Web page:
RFID reader unit 260 may, for example, operate in a selective activation mode or in a continuous read operating mode. In a selective activation mode, RFID reader unit 260 broadcasts radio signals in an attempt to activate a tag or tags in its vicinity in response to an RFID trigger signal being received. In a continuous read mode, the RF oscillation and receiver circuit 262 continuously broadcasts radio signals in an attempt to actuate a tag or tags in proximity with unit automatically, without receiving a trigger signal. PDT 200 may be configured so that the CPU 202 recognizes a trigger signal under numerous conditions, such as: (1) actuation of the trigger 226; (2) receipt of an RFID trigger instruction (for example generated by a software program); or (3) a determination that some other predetermined condition has been satisfied.

There has been interest in integrating global positioning satellite (GPS) systems with portable devices such as PDTs. In a GPS system, a GPS receiver receives a signal from one or more GPS satellites, calculates a location of the receiver from the received signal(s). To calculate a location, the GPS receiver demodulates the signal(s) from the GPS satellite and acquires orbit data for the GPS satellite. Then, from an orbit of the GPS satellite, current time information, and a delay time of a received signal, the GPS receiver derives a three-dimensional location by solving a series of simultaneous equations.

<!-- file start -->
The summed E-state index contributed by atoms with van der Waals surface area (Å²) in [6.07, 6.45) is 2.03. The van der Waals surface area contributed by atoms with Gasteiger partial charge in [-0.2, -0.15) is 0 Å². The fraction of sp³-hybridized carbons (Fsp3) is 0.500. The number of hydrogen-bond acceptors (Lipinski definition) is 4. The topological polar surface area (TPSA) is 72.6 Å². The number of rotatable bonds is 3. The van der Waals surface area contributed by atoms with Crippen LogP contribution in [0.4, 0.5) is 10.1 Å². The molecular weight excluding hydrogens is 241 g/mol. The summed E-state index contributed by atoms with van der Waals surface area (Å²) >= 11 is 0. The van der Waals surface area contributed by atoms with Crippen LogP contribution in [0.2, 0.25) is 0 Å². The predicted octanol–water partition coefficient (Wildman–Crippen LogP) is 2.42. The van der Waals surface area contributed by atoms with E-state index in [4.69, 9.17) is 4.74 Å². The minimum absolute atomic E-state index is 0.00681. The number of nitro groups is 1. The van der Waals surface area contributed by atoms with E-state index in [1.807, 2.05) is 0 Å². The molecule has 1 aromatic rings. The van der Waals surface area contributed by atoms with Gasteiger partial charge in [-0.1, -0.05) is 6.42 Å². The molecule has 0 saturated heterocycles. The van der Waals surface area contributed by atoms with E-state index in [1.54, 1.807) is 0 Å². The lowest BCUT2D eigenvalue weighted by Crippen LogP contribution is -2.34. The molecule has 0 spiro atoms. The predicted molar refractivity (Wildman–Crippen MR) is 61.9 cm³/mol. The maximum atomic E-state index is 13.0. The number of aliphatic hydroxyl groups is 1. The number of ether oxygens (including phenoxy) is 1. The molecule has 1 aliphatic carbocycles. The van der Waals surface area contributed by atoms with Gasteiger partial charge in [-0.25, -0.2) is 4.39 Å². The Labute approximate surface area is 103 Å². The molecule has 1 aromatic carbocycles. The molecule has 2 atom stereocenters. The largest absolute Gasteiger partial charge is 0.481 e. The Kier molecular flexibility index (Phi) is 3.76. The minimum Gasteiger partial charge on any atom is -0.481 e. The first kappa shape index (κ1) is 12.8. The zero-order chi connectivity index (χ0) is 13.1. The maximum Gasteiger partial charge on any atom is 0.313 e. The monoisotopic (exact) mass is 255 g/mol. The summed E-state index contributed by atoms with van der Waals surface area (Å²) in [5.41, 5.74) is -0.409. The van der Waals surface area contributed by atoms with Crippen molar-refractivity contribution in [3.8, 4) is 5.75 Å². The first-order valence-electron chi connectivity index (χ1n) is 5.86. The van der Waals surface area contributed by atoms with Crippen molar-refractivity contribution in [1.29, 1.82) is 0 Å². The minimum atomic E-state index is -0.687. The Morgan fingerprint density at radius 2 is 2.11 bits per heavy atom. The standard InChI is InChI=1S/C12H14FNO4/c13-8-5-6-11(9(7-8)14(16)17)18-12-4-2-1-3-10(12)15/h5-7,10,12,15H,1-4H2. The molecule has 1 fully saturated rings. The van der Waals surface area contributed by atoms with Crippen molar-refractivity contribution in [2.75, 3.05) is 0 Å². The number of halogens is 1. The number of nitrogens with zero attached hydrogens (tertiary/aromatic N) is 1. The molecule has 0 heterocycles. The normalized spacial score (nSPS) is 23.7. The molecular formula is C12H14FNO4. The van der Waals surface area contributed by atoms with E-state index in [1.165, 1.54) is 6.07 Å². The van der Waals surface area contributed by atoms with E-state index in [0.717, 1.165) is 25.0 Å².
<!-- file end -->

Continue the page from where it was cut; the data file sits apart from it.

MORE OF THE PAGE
A consumer GPS receiver receives a signal an L1 band from the GPS satellite, namely, a spectrum diffusion signal electric wave referred to as a C/A (Coarse/Acquisition) code and carries out a positioning calculation. In the consumer space, PDAs with integrated GPS systems have been marketed by GARMIN and NAVMAN. The benefits imparted by the combination of a PDA and a GPS revolve around reducing the number of devices a user carries; providing a superior display for use with GPS navigation software; and the ability to integrate location data with data produced by software running on the PDA.

In a PDT, such as PDTs 100 and 200, battery life is a significant differentiator between competing products. Current GPS systems draw an inordinate amount of current and are not typically optimized for power consumption. The present inventors have recognized a need for methods and apparatus to incorporate current GPS systems into PDTs while maintaining the extended battery life that separates PDTs from consumer oriented portable computing devices.